Given an uncharged continuum the EM field produces no force on it. Yet in a discrete system we know that atoms are not uncharged locally and momentum can be exchanged due to the electric field(Which Maxwell's equations are suppose to govern).
viz., The transfer of momentum between atoms is due to the electric field(although it's not as simple as the 1/r^2 version). Maxwell's equations should describe the motion of the atoms exactly when one includes the Lorentz force and Newton's second law.
Yet when one moves up to the continuum these microscopic effects no longer exist and the electric field cannot influence the mechanical motion of density if it is not charged.
How can we include this in Maxwell's equations(or probably instead in the Lorentz force)?
I'm thinking that we simply use and it's conservation law(on the same page)
but there doesn't seem to be a way of controlling how well the EM energy is coupled to the material(Some materials will experience a larger motion due to the EM field it experiences).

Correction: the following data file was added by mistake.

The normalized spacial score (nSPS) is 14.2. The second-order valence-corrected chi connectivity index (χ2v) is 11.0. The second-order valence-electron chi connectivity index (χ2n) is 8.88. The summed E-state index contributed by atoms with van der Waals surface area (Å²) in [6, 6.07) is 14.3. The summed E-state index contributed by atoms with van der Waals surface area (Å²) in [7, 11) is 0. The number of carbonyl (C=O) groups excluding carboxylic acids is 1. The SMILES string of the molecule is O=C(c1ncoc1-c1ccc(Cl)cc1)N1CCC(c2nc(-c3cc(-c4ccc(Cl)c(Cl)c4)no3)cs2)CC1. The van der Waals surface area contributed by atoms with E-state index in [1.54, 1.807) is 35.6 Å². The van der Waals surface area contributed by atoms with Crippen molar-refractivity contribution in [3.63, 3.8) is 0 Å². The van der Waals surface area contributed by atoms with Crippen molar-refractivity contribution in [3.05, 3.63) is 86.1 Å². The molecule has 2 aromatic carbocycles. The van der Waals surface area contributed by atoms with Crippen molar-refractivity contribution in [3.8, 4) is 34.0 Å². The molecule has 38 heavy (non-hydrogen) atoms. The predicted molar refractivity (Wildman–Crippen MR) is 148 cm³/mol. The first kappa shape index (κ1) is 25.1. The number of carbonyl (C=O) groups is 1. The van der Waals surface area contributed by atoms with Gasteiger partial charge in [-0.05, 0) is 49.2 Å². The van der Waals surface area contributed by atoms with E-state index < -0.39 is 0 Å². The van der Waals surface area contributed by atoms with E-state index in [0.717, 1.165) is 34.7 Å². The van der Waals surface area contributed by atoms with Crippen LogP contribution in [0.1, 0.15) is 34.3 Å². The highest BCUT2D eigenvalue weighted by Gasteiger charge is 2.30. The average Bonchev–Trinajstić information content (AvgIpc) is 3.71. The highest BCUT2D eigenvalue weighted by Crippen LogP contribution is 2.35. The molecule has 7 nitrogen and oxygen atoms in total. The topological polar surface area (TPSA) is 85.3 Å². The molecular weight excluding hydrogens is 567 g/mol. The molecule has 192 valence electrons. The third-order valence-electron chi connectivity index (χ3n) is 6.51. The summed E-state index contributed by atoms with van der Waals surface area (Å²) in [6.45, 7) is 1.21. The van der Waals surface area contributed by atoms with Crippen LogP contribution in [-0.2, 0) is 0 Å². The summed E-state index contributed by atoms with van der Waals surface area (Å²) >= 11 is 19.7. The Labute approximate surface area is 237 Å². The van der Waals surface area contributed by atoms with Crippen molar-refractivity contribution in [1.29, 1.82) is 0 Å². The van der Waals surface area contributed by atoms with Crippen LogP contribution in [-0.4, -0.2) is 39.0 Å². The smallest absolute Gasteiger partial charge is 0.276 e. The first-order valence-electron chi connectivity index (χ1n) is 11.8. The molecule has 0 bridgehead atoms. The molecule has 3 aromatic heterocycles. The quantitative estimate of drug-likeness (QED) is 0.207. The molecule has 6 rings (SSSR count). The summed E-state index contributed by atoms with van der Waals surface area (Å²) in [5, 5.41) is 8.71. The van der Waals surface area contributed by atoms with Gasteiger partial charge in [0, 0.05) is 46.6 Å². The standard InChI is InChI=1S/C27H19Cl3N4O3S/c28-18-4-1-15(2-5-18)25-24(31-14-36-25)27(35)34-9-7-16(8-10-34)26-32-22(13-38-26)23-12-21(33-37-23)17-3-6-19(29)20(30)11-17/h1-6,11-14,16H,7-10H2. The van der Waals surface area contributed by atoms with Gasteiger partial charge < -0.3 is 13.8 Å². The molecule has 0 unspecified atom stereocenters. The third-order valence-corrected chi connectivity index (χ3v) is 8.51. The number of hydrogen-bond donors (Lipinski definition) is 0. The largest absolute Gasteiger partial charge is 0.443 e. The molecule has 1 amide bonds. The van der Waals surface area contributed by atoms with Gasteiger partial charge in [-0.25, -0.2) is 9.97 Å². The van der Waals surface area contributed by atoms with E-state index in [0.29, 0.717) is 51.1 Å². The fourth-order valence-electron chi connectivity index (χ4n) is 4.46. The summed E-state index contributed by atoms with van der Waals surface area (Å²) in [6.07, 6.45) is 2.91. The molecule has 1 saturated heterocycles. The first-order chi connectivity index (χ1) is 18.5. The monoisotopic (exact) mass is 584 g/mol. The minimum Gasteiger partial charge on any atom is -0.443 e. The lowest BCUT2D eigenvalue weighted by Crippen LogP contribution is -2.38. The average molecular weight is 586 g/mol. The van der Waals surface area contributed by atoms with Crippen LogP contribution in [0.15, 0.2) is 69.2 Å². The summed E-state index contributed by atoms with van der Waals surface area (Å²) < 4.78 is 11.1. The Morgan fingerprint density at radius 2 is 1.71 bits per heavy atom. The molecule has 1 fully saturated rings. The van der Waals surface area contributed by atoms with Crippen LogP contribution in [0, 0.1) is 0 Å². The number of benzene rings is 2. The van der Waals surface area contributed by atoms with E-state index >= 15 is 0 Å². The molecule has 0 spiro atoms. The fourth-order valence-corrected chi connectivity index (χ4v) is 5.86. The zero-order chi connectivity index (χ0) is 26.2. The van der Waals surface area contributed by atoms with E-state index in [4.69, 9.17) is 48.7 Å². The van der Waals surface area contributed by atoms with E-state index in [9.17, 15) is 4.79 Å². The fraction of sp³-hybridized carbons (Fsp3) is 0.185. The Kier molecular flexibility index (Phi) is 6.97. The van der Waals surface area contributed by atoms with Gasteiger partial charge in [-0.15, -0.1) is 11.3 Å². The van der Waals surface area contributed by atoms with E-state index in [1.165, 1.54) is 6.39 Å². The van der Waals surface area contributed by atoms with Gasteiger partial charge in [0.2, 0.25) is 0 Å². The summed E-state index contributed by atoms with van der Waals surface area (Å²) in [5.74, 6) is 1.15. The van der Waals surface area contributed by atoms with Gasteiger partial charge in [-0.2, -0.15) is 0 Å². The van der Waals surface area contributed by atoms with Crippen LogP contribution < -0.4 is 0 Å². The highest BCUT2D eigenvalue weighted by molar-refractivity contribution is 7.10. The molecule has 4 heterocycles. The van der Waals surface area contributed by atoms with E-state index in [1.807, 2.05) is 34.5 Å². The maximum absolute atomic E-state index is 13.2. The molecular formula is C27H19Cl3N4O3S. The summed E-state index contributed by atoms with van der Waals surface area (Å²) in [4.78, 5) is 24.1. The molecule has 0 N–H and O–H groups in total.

in both cases though q = 0 for the continuum.
I think was thinking that possibly one could temporarily treat the continuum as being charged even though it isn't which will allow the momentum due to the field to propagate and one could compute forces and such. With proper scaling one might get the same effect as if modeling a discrete material. Effectively one is breaking up the material into positive and negative charge, computing the momentum then subtracting... in a continuum this is 0 but for the discrete case it cannot be zero unless there are no particles.
What is a better way? How can one model the microscopic collision transfer of momentum that can be applied to the continuous case?